The history of the northeast begins with the discovery of Brazil and the northeast owes its birth and development around the sugar society
Ground zero of Brazilian history was in the northeast, the history of the northeast owes its birth and development to the sugar mill.
Today, while carrying nurcas of the colonial past, the region discovers new paths to modernization.
What all Brazilians identify as the Northeast region is a relatively recent notion: until the beginning of the Republic, this “upper” part of the country was called, without distinction, the North.
The regional cut was born with the efforts to industrialize the territory; during the last century, the region was divided in different ways and received different names.
The Northeast of today, composed of nine states, results from the division established by the Brazilian Institute of Geography and Statistics (IBGE) in 1970.
In this process, distinct histories, cultures and trajectories were bundled under the general name of Northeast. Thus, there are many ways to retrace the region’s path.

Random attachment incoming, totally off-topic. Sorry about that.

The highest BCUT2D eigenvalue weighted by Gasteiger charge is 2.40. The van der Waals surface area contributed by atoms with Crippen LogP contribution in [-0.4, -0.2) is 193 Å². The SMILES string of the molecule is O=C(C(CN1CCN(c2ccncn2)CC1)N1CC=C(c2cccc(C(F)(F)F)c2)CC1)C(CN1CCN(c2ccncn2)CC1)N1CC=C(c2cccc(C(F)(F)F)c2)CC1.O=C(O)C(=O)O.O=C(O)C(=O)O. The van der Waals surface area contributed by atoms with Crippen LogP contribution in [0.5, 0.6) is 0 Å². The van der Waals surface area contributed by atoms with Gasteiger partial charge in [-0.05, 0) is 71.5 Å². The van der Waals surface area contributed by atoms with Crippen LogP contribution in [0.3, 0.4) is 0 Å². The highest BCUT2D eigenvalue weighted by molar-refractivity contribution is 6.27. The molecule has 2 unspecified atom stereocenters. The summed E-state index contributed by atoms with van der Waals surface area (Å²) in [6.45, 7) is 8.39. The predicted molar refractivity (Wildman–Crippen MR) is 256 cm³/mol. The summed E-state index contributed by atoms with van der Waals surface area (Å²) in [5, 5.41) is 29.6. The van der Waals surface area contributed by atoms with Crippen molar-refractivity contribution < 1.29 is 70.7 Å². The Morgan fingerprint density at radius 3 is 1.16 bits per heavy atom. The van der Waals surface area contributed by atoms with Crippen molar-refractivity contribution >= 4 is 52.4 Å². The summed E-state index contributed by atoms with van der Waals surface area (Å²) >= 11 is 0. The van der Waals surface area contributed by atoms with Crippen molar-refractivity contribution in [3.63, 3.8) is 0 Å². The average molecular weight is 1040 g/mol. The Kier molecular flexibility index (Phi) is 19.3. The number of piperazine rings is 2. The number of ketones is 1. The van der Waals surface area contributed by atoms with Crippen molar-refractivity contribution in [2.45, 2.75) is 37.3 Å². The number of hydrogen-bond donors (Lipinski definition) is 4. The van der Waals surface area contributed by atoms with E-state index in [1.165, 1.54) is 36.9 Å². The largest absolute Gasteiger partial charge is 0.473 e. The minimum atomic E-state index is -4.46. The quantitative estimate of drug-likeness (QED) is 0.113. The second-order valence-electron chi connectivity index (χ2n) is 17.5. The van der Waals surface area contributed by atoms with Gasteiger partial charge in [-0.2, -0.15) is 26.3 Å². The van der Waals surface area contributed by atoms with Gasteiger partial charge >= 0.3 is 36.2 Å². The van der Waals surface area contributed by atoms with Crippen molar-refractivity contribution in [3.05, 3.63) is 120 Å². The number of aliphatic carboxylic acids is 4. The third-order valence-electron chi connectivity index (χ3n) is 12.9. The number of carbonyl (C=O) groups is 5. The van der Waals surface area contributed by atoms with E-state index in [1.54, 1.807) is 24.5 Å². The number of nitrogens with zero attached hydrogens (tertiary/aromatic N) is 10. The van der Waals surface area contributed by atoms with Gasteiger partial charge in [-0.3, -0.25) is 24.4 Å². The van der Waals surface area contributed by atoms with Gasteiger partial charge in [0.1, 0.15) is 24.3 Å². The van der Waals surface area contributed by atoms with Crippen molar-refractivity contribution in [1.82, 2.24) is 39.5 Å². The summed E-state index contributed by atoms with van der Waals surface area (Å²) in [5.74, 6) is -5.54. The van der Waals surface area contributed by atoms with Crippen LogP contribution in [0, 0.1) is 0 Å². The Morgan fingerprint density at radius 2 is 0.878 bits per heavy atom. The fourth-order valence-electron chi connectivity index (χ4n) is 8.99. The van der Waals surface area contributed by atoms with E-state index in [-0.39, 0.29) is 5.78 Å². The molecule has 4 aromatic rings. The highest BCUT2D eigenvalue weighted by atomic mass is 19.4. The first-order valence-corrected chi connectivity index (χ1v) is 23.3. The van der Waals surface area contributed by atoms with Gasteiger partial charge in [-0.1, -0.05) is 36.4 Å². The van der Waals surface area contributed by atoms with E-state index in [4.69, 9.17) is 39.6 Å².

The most conventional is to establish as a starting point the moment when the Portuguese squadron commanded by Pedro Álvares Cabral landed on the coast of present-day Porto Seguro, in Bahia: it was in the Northeast that the initial encounter – between the Old and the New World – took place, which would give rise to what would one day become the Brazilian nation.
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To the disappointment of the conquistadors, the lands were lush, but poor in the spices and noble metals that drove the navigations.
The wealth here was something else: brazilwood, used in Europe as a dye for fabrics.
The Portuguese only began settling the colony thirty years after first landing, although they frequently visited the northeastern coast in search of timber, which also attracted smugglers, pirates and adventurers from other countries.
In 1534, the Portuguese occupation effectively began, with the division of the colony into large plots of land, the hereditary captaincies.
The system of captaincies failed – only São Vicente, in São Paulo, and Pernambuco, also called Nova Lusitânia, prospered, where sugar cane agriculture quickly took hold.